Green energy is huge these days in real estate, especially for homeowners looking to remodel their homes while also integrating green energy into their redesign.
Going green has many benefits for home owners. For one you use less energy to run your home, you can get energy tax credits from the government, and it has also been shown that home buyers are more likely to buy homes with green appliances and technology.
Saving money and living green are trends that aren’t likely to disappear anytime soon. Buyers are now looking for features which are going to cut down on a home’s operating costs, as well as lessen its impact on the environment. Tankless water heaters, high-efficiency furnaces, energy-efficient appliances, energy-efficient windows, adequate insulation, and solar panels are just a few that are making it on to home buyers’ wish lists.
One of the biggest green remodels that many home owners think about are solar panels. This is probably due to the fact that solar panels are one of the most easily visible of all the green technologies.
However, according to my friend Matt Stookey, solar panels are actually one of the lesser effective green technologies available because of its cost and should only be installed on personal homes and not investment properties. For the top 4 green myths in real estate investing and the biggest do’s and don’ts check out his blog at Greenhabbing 101.
Ok so now that we have gone through all the negatives of solar panels lets talk about what an install actually entails and how you can prepare yourself.
Installing home solar panels can cut your electric bill and shrink your carbon footprint. But the upfront costs of buying and installing a system can be considerable, even with government rebates. The cost and return from adding solar panels, and whether the home’s roof is positioned to benefit from them, are some key factors to examine before making the move.
Those who have a section of roof that faces south with few obstructions, such as tall buildings or trees will benefit the most from installing solar panels.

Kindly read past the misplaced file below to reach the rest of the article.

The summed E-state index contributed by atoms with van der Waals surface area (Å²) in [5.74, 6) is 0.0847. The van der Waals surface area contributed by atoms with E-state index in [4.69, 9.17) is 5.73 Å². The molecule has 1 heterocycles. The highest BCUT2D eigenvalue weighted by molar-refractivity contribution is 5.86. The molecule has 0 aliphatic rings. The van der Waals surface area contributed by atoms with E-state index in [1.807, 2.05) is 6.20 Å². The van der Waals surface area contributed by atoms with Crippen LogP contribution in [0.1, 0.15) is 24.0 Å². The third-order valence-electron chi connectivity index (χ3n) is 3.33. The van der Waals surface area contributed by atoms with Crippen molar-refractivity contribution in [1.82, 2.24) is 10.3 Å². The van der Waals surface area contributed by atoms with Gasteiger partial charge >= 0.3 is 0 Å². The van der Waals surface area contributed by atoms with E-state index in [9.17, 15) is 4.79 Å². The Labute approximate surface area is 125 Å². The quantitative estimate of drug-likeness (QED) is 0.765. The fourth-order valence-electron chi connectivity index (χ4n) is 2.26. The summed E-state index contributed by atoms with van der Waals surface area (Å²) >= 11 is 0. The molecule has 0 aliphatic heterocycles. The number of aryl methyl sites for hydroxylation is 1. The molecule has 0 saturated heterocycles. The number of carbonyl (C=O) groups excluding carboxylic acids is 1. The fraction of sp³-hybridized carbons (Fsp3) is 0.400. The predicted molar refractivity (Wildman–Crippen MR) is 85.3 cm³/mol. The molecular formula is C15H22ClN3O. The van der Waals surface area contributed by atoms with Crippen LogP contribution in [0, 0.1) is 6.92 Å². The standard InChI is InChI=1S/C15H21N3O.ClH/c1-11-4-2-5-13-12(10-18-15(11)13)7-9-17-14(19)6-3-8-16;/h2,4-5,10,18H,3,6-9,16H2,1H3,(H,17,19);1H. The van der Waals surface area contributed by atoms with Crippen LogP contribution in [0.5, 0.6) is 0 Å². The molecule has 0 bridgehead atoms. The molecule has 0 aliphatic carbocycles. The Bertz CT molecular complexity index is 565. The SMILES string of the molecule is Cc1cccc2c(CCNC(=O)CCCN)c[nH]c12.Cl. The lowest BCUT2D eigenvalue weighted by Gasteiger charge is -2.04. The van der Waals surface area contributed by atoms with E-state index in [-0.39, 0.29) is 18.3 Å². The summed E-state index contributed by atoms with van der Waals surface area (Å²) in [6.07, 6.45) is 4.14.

Once the estimate for how big of a system is needed, an energy online calculator can be used at to help determine costs and how long it will take to make back the investment. The calculator takes into consideration equipment costs, loan interest rates, tax savings and more.
Government programs can provide significant financial breaks on the system, but these offers frequently change. The Database of State Incentives for Renewables & Efficiency site has information on what’s currently available in the area. Homeowners also should check with their local utility company.
An average home solar-panel installation can cost $20,000 or more, even after incentives, according to the Department of Energy. An alternative is to have a leasing company, such as SolarCity, install the system at no cost to the homeowner, and bill for the system monthly. In many cases, the electricity cost will be lower, but the system won’t be owned.
Rebates and other incentives are generally available only if the homeowner uses a licensed contractor or does the job themselves. When hiring a contractor, ensure his or her state license is valid by doing an “instant license check” at CA Contractors State License Board.
Because of the many legal and tax situations that can arise through the sale and purchase of real estate ALWAYS consult with your ATTORNEY or ACCOUNTANT before making ANY decisions in ANY transaction.
* THIS ARTICLE WAS POSTED AT Thomas Feng’s Bay Area Connect *